Whatever happened to the world we used to know? So many changes have occurred and the pressure for more continues through movements like the one concerning the future of marriage.
But it could be argued that some of the greatest assaults on the value and sanctity of traditional human unions are already with us.
“Life is short. Have an affair” is the slogan of a much publicised and recently hacked international online dating service.
Spend a bit of time on the internet and drop the right words into a search engine and you’ll find there are many quotes relating to life being short – and probably a quite few more that deal with having affairs.
It could be that promotions like the one mentioned here have been used for similar services in the past but if they were, there’s every chance that such advertising would have been buried amid publications that weren’t as easily accessible to the general public as this latest case.
Only six words are involved in this particular promotion but they go straight to the point of prompting a potential attack from within against traditional marriage.
Their presentation so broadly both prior to and especially after the hacking of the website which revealed contact details for many of its users says much about attempts to destroy the joining of man and wife which our faith tells us is sacred and which even the legal Marriage Act has determined should be meant to last.
“Marriage, according to law in Australia, is the union of a man and a woman to the exclusion of all others, voluntarily entered into for life” is what must be said before the marrying couple by a celebrant, regardless of whether or not they profess any religious affiliation.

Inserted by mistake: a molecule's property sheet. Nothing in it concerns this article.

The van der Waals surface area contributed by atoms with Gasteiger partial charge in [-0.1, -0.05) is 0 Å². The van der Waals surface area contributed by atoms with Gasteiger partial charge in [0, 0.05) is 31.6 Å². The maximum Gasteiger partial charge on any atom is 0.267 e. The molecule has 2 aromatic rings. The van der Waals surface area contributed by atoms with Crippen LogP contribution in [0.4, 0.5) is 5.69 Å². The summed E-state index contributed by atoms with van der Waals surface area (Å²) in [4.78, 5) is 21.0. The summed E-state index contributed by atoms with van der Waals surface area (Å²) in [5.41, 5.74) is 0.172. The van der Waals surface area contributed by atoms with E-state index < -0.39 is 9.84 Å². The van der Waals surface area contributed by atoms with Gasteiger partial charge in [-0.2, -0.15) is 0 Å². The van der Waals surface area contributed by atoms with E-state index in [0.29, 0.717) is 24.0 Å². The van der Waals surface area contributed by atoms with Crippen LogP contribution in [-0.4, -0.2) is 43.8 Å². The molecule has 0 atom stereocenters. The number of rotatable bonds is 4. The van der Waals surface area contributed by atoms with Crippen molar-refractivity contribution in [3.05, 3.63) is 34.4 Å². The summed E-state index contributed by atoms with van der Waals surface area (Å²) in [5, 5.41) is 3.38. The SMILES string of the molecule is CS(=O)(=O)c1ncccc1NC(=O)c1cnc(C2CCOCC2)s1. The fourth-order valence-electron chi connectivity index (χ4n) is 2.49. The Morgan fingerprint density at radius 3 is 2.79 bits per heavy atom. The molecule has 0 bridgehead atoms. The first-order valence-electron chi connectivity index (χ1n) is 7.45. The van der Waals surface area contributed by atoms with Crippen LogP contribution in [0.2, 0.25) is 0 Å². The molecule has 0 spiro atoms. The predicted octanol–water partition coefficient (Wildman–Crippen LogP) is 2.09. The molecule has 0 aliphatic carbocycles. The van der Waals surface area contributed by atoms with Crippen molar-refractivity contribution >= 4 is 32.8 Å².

Having an affair destroys the concept both of the marriage being “to the exclusion of all others” and it being “entered into for life”.
Unfortunately, too many marriages end without meeting the requirements spelt out in the Act but the overwhelming majority of people hearing the words from their priest or other celebrant have the intention of trying to meet those demands, even though their relationship may come to feel the strains of many pressures that can intrude on their happiness.
Advertisements which promote the concept of getting the most out of life by running off with a different partner can place regrettable temptation before people who are facing those difficulties.
On a similar note, the website of a major Sydney newspaper recently headlined a story: “When will we start celebrating divorce?”
The smaller print went on to detail the writer’s feelings about ending her relationship rather than a formal marriage but given that people more often read and remember the bold print at the top rather than the absorbing the full story, it surely carried another message designed to undermine the traditional union of man and wife.
If I may take the liberty of sharing conversations with my wife, we frequently wonder how our late parents who have been gone for, in one case, as long as 35 years would cope were they to reappear in this 21st century.
My father who was a very heavy smoker would never understand the way cigarettes are discouraged – even in our jails – and how household lounge rooms now rarely feature ashtrays that used to be within easy reach of every seat.
They would probably all be surprised by the foul language used regularly in general conversation and on entertainment programs, where it was once only rarely heard.
Wonder would continue as they observed people in cars or walking on footpaths seemingly talking to themselves but using mobile telephones that were formerly the fodder of comic strips or dreams. And what about posing before those same devices held on what we call a selfie stick?
Going shopping and trying to arrange lay-bys would be difficult, and they’d be surprised at how many items fellow shoppers could take home simply by using a piece of plastic.
But most of all they would find it difficult to accept promotions like that for the Ashley Madison operation, and where the marriage debate seems to be leading us.